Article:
Review: Ferrari 488 GT3
The Ferrari 488 GT3 is my very first Speed Champions set. I figured it was high time that my LEGO® city Minifigures got some sweet rides. I also had a little bit of space left in my LAN order, so I figured why not try the theme out?
NOTE: This set was provided to me by The LEGO® Group for review purposes. However, the provision of sets does not guarantee a favorable review. I will use my usual rating system (click here to learn more), and provide my honest opinion.
NAME: Ferrari 488 GT3 “Scuderia Corsa”
SET #: 75886
THEME: Speed Champions
COST: $18.99 CAD
BRICK COUNT: 179
RELEASE DATE: March 2, 2018
FERRARI 488 GT3 SUMMARY REVIEW:
VALUE: 96% (Really good cost/brick, excellent build-time.)
BUILD: 85% (Really nice look, but there are some small design issues.)
MINIFIGURES: 83% (Great Minifigure, but a bad brick-to-fig ratio.)
ENTERTAINMENT: 100% (Great for display and play.)
FERRARI 488 GT3 FULL REVIEW:
The Ferrari 488 costs $18.99 in Canada, and comes with 179 pieces. That translates to a cost per brick of $0.11, which is actually pretty good. This set clocks in below my current average of $0.14/brick. The value per brick for the Ferrari 488 is 91%.
The set took me 40 minutes to build. Consequently, at $18.99, each minute of build time cost $0.47. Again, that is really good. My current average cost per minute of build time is $0.84. As a result, I rate the build-time value for the Ferrari 488 at 100%. Averaging this with the cost per brick gives us an overall value score of 96%.
I enjoyed putting this set together, and the end result is a really sleek looking car. I picked up the Ferrari 488 because my LEGO® city needs more sporty cars, and this one did not disappoint. Up until this point, I have only ever built the cars that come in City theme sets, the occasional Jurassic World truck, or one of the plethora of Bat-vehicles. This kit does not contain any majorly new build techniques, but I appreciated the combination of parts used to create an authentic look.
This set comes with a lot of stickers. Stickers can be a pain in the butt, but in this case, they didn’t bother me too much. As I mentioned before, I wanted this set to serve as a sports car in my city, not to be a race car on a track. So, all the advertising and numbers really were not for me. I left off a good chunk of the stickers, and the set still looks good without them.
The Ferrari 488 set has a lot of stickers, but still looks good without them.
There are a couple of issues that I have with this set. First and foremost, I like my cars to have actual doors. While it would have been hard to include doors in this set and still maintain the look of the car, it is none-the less a preference I have. The car looks really good though, so I won’t harp on that too much. My other complaint is that the driver only fits into the car properly when wearing a helmet. She comes with a hairpiece too, but with the hairpiece on, the roof of the car is a hair away from closing properly. This means that many Minifigure hairdos simply won’t fit in this car. I’ll only deduct half a mark for the doors, but it looses a full point for the hair issue. The Ferrari 488 is still a nice build though, and it earns 8.5/10 (85%).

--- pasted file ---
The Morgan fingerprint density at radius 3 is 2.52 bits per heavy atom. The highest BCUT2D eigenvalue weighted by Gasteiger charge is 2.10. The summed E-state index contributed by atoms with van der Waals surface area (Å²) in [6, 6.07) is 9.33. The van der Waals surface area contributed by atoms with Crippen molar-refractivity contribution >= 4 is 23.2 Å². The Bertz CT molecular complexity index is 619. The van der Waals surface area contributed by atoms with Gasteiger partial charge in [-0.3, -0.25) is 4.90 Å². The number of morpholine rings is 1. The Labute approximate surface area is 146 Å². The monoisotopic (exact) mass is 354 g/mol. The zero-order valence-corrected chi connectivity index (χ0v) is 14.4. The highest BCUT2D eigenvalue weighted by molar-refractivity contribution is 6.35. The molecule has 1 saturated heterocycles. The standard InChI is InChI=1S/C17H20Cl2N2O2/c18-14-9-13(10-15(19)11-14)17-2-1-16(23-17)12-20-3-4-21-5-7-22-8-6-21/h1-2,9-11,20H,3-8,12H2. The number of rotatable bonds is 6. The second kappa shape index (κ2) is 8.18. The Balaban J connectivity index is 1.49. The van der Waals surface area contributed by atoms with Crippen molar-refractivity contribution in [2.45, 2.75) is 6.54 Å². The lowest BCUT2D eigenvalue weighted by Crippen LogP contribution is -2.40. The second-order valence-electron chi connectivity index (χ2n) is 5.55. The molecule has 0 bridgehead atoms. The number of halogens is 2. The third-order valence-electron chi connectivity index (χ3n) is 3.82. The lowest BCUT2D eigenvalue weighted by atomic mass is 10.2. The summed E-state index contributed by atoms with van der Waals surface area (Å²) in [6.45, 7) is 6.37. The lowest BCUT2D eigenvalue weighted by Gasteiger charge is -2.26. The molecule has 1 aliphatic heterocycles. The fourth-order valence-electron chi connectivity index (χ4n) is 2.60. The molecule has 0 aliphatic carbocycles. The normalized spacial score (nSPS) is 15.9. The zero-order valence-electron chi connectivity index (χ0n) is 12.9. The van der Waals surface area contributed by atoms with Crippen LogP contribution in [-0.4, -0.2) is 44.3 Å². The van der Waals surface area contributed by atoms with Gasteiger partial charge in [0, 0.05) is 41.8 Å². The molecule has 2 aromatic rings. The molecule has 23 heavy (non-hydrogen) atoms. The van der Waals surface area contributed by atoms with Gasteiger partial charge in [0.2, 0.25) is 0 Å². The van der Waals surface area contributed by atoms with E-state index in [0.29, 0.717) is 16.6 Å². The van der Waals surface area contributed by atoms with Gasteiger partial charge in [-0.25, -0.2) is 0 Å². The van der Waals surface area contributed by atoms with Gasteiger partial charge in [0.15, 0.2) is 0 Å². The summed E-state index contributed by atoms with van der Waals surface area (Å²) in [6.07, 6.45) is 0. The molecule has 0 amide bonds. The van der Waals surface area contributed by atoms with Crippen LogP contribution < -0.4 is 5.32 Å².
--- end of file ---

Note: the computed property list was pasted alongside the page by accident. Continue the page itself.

There is only one Minifigure included in the Ferrari 488 kit. She comes with a racing helmet as well as a hairpiece. I really like when LEGO® sets include both options for Minifigures. This Minifig does not come with a double-sided face, but she does have front and back torso printing. Her legs are just plain red. In terms of accessories, you get a buildable trophy. Normally I would not count a buildable object as a Minifigure accessory, but the main body of this is made up of a clear chalice and a clear Minifigure head. The chalice is an actual accessory, and I can never have enough of those clear Minifigure heads to reuse as street lamps in my city. There is also an alternate set of hubcaps for the car, and a wrench. In terms of design, I give this Minifigure a score of 14/15 (93%).
One Minifigure in a kit containing 179 bricks is a pretty easy brick-to-fig ratio to calculate. That is not a great ratio, but earns a satisfactory 72%. Even though a race car is typically driven by only one driver, I think this set could have included a second Minifigure in the form of a pit crew member, or journalist, or even a commentator. That would have made the ratio MUCH better for this set. Averaging the ratio score with the design score gives the Ferrari 488 kit an overall Minifigure rating of 83%.
I don’t have much to complain about it terms of entertainment with this set. It looks great, and I will be keeping it on display in my city. I also had a lot of fun photographing it. As a kid, I collected Hot Wheels like there was no tomorrow, and I loved racing them. I remember wishing the cars were a little bigger and could fit characters in them for more play. The LEGO® Group didn’t have a line like this back then, but if it had, it would have fit the bill perfectly for me. So, as an adult I love this set. As a kid, I also would have loved this set. I give the Ferrari 488 a solid 100% for entertainment.
As my first foray into the theme of Speed Champions, I am impressed with the Ferrari 488. You get a great looking car that comes at a really good value. I think that this set is a really nice display piece, as well as a fun toy. I wish the roof had been made just a touch higher to accommodate Minifigure hairpieces, and that it came with more than one character. But, overall, I do recommend this set.
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Until next time,
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